In what's being condemned as an utterly inhumane and disastrous move, Kenya will soon close all of its refugee camps. This includes Dadaab, a camp along the Kenya-Somalia border, which stands as the largest refugee camp in the world with over 300,000 people.
Kenya's government cited economic and security concerns, including terror-related threats from groups like Al Shabaab, as its motives for this controversial decision.
Karanja Kibicho, Kenya's secretary for the Ministry of Foreign Affairs and International Trade, said,
Kenya, having taken into consideration its national security interests, has decided that hosting of refugees has come to an end. The Government of Kenya acknowledges that the decision will have adverse effects on the lives of refugees and therefore the international community must collectively take responsibility on humanitarian needs that will arise out of this action.
Correspondingly, Mwenda Njoka, an interior ministry spokesman, stated,
The message is clear; we are closing the camps and we will not accept more refugees in the country.
It's not clear exactly when the refugee camps will be closed, but when they are, an estimated 600,000 people will be displaced.
Kenya is willingly displacing thousands upon thousands of people whose lives were ravaged by war, poverty and persecution.
Unsurprisingly, human rights groups strongly condemn this move, as it's arguably one of the most inhumane decisions regarding refugees in recent memory.
Speaking with The Independent, Muthoni Wanyeki, Amnesty International's regional director in East Africa, stated,
This reckless decision by the Kenyan government is an abdication of its duty to protect the vulnerable and will put thousands of lives at risk. It could lead to the involuntary return of thousands of refugees to Somalia and other countries of origin, where their lives may still be in danger. This would be in violation of Kenya's obligations under international law.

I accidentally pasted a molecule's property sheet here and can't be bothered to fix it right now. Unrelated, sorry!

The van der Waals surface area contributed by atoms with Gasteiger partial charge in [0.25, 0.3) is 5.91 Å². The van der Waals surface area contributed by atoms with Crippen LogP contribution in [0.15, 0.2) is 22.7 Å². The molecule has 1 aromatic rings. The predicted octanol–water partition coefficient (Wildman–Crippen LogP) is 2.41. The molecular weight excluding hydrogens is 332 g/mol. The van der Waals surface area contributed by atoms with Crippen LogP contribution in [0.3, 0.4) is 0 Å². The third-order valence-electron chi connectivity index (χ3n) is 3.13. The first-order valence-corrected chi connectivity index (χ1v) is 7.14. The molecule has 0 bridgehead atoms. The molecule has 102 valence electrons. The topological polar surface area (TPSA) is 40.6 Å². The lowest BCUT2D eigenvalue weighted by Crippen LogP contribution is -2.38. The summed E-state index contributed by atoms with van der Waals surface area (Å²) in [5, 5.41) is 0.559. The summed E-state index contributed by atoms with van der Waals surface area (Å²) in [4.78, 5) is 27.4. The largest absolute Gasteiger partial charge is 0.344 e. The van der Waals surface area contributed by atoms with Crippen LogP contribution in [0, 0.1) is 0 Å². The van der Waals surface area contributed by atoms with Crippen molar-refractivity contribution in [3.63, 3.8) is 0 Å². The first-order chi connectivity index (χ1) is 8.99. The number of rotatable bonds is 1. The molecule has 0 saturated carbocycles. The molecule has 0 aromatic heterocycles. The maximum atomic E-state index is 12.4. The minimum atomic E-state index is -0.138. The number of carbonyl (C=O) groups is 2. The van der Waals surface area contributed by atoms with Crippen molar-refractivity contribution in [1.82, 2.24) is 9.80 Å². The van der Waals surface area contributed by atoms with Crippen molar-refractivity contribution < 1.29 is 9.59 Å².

Liesbeth Aelbrecht of Doctors Without Borders (MSF), expressed similar sentiments. She said,
MSF is urging the government to reconsider this call, and - alongside the international organisations already present in the camp - to continue to provide humanitarian assistance and ensure acceptable living conditions for the hundreds of thousands of people who desperately need it.
The UN refugee agency (UNHCR) is also taking a vehement stand against this, and Human Rights Watch asserts there is no "credible evidence" refugees in Kenya are linked to any terror-related threats or attacks.
As Liesbeth Aelbrecht put it, this is yet another example of the "blatant neglect" of millions of refugees worldwide.
We are currently witnessing the worst refugee crisis in recent history, largely due to ongoing conflicts like the devastating war in Syria. As of 2015, one in every 122 humans is either a refugee, internally displaced or seeking asylum, according to the UNHCR.
In this context, many would argue countries should be doing everything they can to help people whose lives were turned upside down by violence and destruction. Kenya, however, is planning to do the exact opposite.